Its success has led to the deployment of another four big batteries in Victoria and South Australia, with many more planned in different states, with the most recent announcement from AGL agreeing to contract 200MW/400MWh of battery storage in NSW, partly to replace the ageing Liddel coal generator that will be closed in 2023.

Despite this obvious success, the idea that battery technology might be useful remains beyond the federal Coalition government. Prime minister Scott Morrison has absurdly compared it to the Big Banana, resources minister Matt Canavan compares it to the Kardashians, and this week Liberal moderate Jason Falinski claimed the technology “does not exist.”

Tesla founder Elon Musk has predicted that the energy division that includes storage will eventually overtake the electric vehicle division of the company. Tesla also unveiled a new “mega-pack” product that provides 3MWh of storage, but while this is about to be deployed in a couple of projects in California, it is not believed to be planned for Hornsdale.

 

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16 Comments
  1. manicdee 7 months ago

    Well, when the combination of glacial regulation from the market operator and the federal government means you are living on a pile of free lemons, why not set up a commercial lemonade operation?

    By the time the regulators catch up and have some idea of where energy policy is going, the battery operators will have paid off their capital investment. You want me to curtail my wind production? No way, I am making hay while the sun shines, storing it in a barn, then selling to you at a premium in the middle of a drought!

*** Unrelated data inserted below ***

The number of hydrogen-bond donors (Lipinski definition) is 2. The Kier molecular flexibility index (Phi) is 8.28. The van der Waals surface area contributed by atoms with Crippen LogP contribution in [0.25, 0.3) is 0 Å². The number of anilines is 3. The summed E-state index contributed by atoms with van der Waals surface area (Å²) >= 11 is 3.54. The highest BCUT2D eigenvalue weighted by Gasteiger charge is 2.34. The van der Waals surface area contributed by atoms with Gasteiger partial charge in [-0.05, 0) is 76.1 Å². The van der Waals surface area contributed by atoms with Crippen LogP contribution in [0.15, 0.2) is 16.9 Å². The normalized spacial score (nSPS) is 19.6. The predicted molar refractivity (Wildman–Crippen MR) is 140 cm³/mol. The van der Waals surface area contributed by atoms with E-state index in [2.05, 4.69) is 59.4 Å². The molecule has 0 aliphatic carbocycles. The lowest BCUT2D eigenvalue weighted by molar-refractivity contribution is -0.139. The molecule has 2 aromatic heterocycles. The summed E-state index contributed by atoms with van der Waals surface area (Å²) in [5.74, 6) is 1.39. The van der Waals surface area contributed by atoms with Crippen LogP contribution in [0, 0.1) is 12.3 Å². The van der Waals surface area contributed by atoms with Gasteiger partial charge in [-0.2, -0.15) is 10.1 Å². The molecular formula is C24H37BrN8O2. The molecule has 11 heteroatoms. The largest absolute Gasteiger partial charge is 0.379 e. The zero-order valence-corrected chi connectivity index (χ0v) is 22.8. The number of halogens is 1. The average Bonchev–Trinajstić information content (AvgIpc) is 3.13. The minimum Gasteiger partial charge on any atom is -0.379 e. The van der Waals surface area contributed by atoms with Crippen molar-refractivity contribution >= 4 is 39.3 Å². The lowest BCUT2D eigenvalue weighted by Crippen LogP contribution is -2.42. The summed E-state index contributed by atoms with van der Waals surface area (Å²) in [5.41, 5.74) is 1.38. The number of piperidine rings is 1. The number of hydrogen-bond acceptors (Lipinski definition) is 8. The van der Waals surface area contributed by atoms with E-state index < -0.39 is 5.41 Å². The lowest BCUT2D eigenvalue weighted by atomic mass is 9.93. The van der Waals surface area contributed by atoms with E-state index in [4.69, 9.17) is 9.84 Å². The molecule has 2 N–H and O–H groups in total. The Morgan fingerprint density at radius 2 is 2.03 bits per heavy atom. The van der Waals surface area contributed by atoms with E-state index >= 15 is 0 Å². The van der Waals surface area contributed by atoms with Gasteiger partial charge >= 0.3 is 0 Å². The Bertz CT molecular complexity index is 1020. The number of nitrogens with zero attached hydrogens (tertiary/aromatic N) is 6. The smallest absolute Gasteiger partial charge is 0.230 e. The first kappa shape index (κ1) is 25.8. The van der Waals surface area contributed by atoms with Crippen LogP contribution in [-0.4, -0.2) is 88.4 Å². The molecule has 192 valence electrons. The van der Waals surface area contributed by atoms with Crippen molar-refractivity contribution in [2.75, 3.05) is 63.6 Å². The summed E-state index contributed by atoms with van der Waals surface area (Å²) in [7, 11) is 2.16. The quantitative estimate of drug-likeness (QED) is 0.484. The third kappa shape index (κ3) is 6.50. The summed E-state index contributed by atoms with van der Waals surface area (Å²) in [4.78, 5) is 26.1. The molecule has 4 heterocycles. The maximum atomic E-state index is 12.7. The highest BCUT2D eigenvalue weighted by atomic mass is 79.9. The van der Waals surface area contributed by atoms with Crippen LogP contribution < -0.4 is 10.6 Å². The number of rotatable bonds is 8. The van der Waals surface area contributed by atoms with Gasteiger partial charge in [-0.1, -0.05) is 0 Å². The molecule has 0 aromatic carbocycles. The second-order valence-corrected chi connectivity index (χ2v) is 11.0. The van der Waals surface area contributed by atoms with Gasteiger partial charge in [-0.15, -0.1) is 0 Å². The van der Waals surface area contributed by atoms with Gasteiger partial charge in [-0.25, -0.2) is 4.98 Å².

Watch as the coal lobby tries to get limits on storage capacity imposed.

    • Rod 7 months ago

      I think the way their contract is set up they don’t have enough storage to take advantage of the spreads and negative prices.

      This will be interesting to watch over Summer.

  2. Markus H 7 months ago

    What if half the existing units need replacement under warranty? That would explain the secrecy and the lack of approval.

  3. ReverseConcaveSpoon 7 months ago

    Falinski said the batteries don’t exist? Cripes, now my social media feeds will be full of confused, conservative voting family members posting about how they’re all actually a hoax. Ugh.

  4. Jon Knight 7 months ago

    There’s clearly profit in Bananas.

    • Charles 7 months ago

      There’s always money in the banana stand.

  5. BeanBoy 7 months ago

    As much as I’d welcome this, if true, I’ll be waiting for an authoritative source to make a statement. However, any readers here from the Jamestown region who might have seen increased activity?